You can then copy and paste all the keywords related to your restaurant business that you want to show up for.
Forecasts gives you a pretty good summary overview of the amount you will spend, the impressions, and costs for a given daily budget. While this is handy for running online ads it is not too useful for SEO planning. For that, head over to the Historical Metric Tab
In the historical metrics tab you will see average monthly searches and the competition column.
You want to use keywords that have high average monthly searches and low competition.
3. Calculate your KEI score
KEI stands for Keyword Effectivness Index.
With Google Keyword Planner you get a qualitative sense of a keywords potential by looking at the average monthly searches and the competition. What KEI does is it puts this into an actual number by dividing the average monthly searches by the keyword competition.
KEI = average monthly searches / competition
There is one issue though. Google Keyword Planner does not give you the “competition” as a number, only high, medium and low.
To get the competition number we must go back to Google Search and type in your keyword with allintitle like shown below
What allintitle does is it gives us the number of web pages that have our keyword in the title. If a website has a keyword in its title than it also wants to show up for that keyword in Google Search. In the search terms below you will see that all the titles in the search results contain that keyword. Google gives me the result right below, 623 results!
So 623 is my competition. Remember that number.
What is our monthly search volume, we already was given it by Google Keyword Planner, in my area it is 720.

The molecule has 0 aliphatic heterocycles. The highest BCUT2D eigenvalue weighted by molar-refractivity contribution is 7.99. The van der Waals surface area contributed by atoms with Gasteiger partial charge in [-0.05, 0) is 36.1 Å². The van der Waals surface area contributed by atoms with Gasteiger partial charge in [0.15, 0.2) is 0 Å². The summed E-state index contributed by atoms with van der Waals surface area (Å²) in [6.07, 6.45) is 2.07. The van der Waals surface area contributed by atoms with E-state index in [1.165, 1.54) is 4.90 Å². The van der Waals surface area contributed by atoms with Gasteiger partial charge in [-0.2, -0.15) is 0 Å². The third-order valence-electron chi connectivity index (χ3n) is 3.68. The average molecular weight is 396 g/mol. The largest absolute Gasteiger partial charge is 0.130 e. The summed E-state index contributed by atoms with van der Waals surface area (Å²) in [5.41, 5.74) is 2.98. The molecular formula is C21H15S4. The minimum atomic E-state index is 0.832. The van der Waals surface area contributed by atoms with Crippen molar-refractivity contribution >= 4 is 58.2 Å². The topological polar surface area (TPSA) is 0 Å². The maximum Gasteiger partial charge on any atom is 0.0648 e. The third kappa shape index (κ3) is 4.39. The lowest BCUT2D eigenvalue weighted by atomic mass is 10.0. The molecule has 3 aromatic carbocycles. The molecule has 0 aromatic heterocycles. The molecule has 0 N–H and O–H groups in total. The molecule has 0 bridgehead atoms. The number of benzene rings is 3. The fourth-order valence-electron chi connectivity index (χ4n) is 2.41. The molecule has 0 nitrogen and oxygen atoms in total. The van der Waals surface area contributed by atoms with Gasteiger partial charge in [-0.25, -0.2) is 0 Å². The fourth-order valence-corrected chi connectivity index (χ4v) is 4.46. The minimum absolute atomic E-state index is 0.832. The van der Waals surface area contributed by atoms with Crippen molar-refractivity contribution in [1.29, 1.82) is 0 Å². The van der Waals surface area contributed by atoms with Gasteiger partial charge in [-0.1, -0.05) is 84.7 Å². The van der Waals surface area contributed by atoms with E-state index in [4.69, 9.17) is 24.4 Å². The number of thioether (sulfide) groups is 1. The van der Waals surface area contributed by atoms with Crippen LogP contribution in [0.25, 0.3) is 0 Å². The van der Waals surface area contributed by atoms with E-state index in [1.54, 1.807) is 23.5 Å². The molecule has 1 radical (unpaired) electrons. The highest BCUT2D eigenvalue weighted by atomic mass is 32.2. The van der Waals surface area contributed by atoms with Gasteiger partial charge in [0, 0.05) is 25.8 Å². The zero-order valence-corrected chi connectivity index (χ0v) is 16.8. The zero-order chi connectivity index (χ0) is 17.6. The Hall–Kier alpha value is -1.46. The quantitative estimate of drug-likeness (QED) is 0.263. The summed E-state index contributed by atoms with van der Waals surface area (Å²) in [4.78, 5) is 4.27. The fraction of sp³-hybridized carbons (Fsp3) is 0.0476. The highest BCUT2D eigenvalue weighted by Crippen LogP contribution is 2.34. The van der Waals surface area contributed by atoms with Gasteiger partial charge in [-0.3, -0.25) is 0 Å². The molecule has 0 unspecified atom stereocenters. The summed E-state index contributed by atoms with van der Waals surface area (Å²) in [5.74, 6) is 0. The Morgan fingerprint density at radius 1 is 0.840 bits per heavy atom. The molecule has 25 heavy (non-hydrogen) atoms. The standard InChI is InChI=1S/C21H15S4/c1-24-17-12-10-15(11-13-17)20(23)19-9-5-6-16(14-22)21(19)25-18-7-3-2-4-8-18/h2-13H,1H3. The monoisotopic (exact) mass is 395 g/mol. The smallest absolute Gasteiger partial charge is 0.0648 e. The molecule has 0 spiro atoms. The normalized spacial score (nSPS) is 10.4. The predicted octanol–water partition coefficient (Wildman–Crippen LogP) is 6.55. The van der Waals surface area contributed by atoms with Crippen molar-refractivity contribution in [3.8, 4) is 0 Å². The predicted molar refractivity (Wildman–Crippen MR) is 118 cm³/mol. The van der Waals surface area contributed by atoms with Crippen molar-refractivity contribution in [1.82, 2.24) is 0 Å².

So now plugging this into our formula above:
KEI = average monthly searches / competition
KEI = 720 / 623
KEI = 1.15
So we have a number now! Is it good though? What does it mean? Good or not really depends on a lot of factors such as your industry and area. I believe there is no “magical” KEI number. The higher the KEI the better and typically 0.5 or higher is generally pretty good.
The best is to compare it relative to the other keywords you are trying to optimize for. If you are a restaurant, it will also vary by location. For example, Best Tacos in New York will have much more competition, but it will also probably have a lot more people searching for it!
Lets do another example then for the keyword Best Tacos
KEI (Best Tacos) = 480/ 250,000
KEI (Best Tacos) = 0.00192
Clearly the competition is a lot more fierce for this keyword and the relative number of search volume is lower in my region. Therefore the first keyword is a much much better choice to optimize for.
Put the rest of your keywords into a spreadsheet that looks promising in Google Keyword Planner and jot down the average monthly searches and competition for each. This will allow you to more quickly calculate and compare the KEI for each one and give you a data driven and informed decision on what keywords your restaurant should be focusing on.
Here is an example spreadsheet to get your started with your restaurant keyword research and planning! You should reevaluate and recalculate your KEI every couple months as things always change on the internet!
Note: It only has to contain that keyword in the title, not necessarily be an exact match.